The Oriental Institute of the University of Chicago announces the publication of a new title, available exclusively online.
The Demotic Dictionary of the Oriental Institute of the University of Chicago, Letter H2.
Kindly note that CDD H2 (h with under dot) is the first of five letters to be released this summer. Soon to follow are CDD W, P, M, and Sh. The final three letters, CDD 'I, S, and T, will be released at the conclusion of the project. Thereafter, a printed copy of the CDD is scheduled to be published, which will include the twenty-four letters and all the supporting documentation.
Friday, July 31, 2009
Open Access Publication: The Demotic Dictionary of the Oriental Institute of the University of Chicago, Letter H2
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The Atlas database covers all the works exhibited in the museum - some 30,000 items.
Internet users, like museum visitors, will find the usual explanatory texts that accompany museum exhibits, compiled under the authority of the museum curators.
New images are currently being added to the database, which is constantly updated.
The Atlas database currently contains some 30,000 works - 98 % of the museum's exhibits, distributed throughout the museum's departments as follows:
Near Eastern Antiquities: some 5777 works
Islamic Art: some 1283 works
Egyptian Antiquities: some 4851 works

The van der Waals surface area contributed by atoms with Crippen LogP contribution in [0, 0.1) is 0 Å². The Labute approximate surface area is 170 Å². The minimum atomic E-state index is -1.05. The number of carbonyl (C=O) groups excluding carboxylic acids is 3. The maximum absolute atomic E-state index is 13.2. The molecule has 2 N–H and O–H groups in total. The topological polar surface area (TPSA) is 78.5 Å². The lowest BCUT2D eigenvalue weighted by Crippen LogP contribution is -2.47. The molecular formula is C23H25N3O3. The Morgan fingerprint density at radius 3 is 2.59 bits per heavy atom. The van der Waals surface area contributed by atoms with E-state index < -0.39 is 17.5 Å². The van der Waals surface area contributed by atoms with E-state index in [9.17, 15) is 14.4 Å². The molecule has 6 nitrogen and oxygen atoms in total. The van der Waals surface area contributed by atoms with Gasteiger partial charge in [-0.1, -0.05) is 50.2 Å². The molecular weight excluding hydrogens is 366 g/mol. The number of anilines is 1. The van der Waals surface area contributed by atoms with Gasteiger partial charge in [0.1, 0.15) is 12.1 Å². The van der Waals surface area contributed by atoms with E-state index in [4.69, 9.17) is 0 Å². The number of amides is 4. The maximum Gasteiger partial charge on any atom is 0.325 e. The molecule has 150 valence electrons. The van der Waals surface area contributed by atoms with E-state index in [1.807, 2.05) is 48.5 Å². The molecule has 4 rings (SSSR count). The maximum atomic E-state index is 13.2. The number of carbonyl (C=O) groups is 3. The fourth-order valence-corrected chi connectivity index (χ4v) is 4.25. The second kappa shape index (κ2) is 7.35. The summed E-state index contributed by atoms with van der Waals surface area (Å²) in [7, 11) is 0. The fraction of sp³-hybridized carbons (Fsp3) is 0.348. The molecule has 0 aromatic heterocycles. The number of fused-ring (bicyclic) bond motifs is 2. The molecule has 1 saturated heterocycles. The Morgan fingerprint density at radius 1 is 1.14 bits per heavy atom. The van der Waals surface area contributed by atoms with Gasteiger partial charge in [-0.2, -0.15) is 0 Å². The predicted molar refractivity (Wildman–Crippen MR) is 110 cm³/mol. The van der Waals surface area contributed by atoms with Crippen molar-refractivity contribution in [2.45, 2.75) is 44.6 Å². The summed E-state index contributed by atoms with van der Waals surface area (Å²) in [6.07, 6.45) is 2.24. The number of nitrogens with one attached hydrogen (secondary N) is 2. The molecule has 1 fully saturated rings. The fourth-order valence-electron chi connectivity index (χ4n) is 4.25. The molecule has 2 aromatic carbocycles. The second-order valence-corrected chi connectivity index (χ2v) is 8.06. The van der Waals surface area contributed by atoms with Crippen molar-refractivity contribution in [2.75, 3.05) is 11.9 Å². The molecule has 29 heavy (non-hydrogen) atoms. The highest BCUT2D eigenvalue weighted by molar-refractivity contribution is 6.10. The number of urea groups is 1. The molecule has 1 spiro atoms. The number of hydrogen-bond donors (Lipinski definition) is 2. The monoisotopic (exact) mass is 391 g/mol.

Greek, Etruscan, and Roman Antiquities: some 6099 works
Decorative Arts: some 6613 works
Sculptures: some 1764 works
Paintings: some 3507 works
Prints and Drawings: some 113 works
Medieval Louvre and History of the Louvre: some 136 works
Thursday, July 30, 2009
Some 1,000 sheets of tracings made in various Theban tombs by
Norman and Nina de Garis Davies sometime between 1920 and
1940, now in the Archive of the Griffith Institute, will be made
available on the Institute's website.
Tuesday, July 28, 2009
The Perseus Project at Tufts University is the foremost Digital Library for the classical world, if not for the Humanities in general. In its collection of Greek and Roman materials, readers will find many of the canonical texts read today. The Greek collection approaches 8 million words and the Latin collection currently has 5.5 million. In addition, many English language dictionaries, other reference works, translations, and commentaries are included, so that anyone with an internet connection has access to the equivalent of a respectable College Classics library. The Perseus site is further enriched by intricate linking mechanisms among texts (resulting in more than 30 million links).
You will here find the same texts, but the mechanism for browsing and searching the text is a different one. It is PhiloLogic, a system that was especially developed for large textual databases by the ARTFL project at the University of Chicago.
You can help us improve this site: If you encounter a problem, please use the "Report a Problem"User Manual gives a general introduction to searching under Philologic. This particular collection has its own special features, however. For a few quick hints to get you started, check out the link that you will find on the Results pages. In addition, we hope you will select the correct parses when you use the parse window. You will see your selection turn yellow; it will also be stored in the database. The Info and Help section on the full search forms